"Aye, but It Were Wasted on Thee": Cricket, British Asians, Ethnic Identities, and the 'Magical Recovery of Community'
by Thomas Fletcher
Leeds Metropolitan University
Sociological Research Online, 16 (4) 5
Received: 9 Mar 2011 Accepted: 21 Sep 2011 Published: 30 Nov 2011
People in sport tend to possess rather jaded perceptions of its colour-blindness and thus, they are reluctant to confront the fact that, quite often racism is endemic. Yorkshire cricket in particular, has faced frequent accusations from minority ethnic communities of inveterate and institutionalised racism and territorial defensiveness. Drawing upon semi-structured interviews conducted with amateur white and British Asian cricketers, this paper examines the construction of regional identities in Yorkshire at a time when traditional myths and invented traditions of Yorkshire and 'Yorkshireness' are being deconstructed. This is conceptualised through a reading of John Clarke's 'magical recovery of community'. Although cricket has been multiracial for decades, I argue that some people's position as insiders is more straightforward than others. I present evidence to suggest that, regardless of being committed to Yorkshire and their 'Yorkshireness', white Yorkshire people may never fully accept British Asians as 'one of us'. Ideologically and practically, white Yorkshire people are engaged in constructing British Asians as anathema to Yorkshire culture. The paper concludes by advocating that, for sports cultures to be truly egalitarian, the ideology of sport itself has to change. True equality will only ever be achieved within a de-racialised discourse that not only accepts difference, but embraces it.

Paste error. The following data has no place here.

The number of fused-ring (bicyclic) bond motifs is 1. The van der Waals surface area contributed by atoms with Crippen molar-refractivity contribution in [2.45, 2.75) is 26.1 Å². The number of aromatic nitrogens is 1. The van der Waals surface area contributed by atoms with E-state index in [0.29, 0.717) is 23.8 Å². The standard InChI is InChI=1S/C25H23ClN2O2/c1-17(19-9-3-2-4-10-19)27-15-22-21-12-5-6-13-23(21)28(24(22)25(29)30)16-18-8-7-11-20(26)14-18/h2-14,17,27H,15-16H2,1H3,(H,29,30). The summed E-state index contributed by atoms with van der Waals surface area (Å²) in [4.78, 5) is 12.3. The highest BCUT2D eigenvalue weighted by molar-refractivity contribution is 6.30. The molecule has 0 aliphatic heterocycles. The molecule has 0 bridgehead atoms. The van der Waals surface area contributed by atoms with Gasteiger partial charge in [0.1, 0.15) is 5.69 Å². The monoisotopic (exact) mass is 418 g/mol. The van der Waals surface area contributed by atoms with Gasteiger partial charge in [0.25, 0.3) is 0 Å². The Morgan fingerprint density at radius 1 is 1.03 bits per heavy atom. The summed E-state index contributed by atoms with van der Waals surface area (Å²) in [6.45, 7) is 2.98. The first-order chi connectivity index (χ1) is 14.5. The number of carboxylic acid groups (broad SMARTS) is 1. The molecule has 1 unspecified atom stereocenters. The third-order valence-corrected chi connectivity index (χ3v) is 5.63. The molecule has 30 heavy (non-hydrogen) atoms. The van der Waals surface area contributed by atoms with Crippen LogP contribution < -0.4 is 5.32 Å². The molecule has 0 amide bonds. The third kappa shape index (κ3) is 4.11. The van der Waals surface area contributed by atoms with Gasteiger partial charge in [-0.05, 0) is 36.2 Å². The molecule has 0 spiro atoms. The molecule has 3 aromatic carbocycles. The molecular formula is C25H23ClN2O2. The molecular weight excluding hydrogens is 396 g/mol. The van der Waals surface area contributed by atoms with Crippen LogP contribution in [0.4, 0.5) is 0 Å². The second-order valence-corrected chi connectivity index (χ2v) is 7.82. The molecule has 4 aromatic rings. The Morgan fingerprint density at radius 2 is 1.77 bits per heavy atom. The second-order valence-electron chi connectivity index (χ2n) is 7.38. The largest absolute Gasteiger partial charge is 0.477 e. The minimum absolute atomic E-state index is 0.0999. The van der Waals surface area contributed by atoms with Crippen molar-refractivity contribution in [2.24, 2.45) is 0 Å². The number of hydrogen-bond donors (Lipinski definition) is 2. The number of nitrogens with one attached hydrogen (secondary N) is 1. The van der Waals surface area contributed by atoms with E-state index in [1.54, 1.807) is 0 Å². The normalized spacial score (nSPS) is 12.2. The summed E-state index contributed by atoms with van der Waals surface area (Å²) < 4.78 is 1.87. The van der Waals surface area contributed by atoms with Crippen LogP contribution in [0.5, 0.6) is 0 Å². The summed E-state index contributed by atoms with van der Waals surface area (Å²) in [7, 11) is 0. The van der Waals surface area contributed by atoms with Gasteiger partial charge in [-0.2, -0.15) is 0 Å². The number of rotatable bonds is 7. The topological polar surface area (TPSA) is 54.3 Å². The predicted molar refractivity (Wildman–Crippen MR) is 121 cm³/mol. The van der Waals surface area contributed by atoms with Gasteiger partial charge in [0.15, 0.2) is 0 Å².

Keywords: British Asians; Community; Cricket; Identity; Racism; Symbolic Boundaries
Introduction1.1 Yorkshire typifies ‘northern-ness’ and emphasises a unique type of ‘Englishness’ (Fletcher 2011c). The people of Yorkshire are immensely proud of their county and culture and, it has been suggested, they identify more strongly with their county than they do with their country (Russell 2004). Naturally regional pride is not unique to Yorkshire. Devon, the Welsh Valleys, the Scottish highlands, Liverpool and Manchester - to name but a few - all have a very strong sense of their own identity (Allen 2008). Many people have attempted to write about Yorkshire, Yorkshire people and Yorkshire cricket (Birley 2003; Russell 1996; Stone 2008; Wagg 2003/04). However, rather than undertaking empirical research, they have tended to focus on secondary evidence, which deifies already existing cultural stereotypes. Where analyses of Yorkshire have been conducted, they have (intended or otherwise) produced a de-racialised subject within which white racism disappeared. What has been missing is an examination of the inherently racialised elements of Yorkshire culture and ‘Yorkshireness’ and how these affect minority ethnic communities’ experiences of playing and belonging to the game in the region.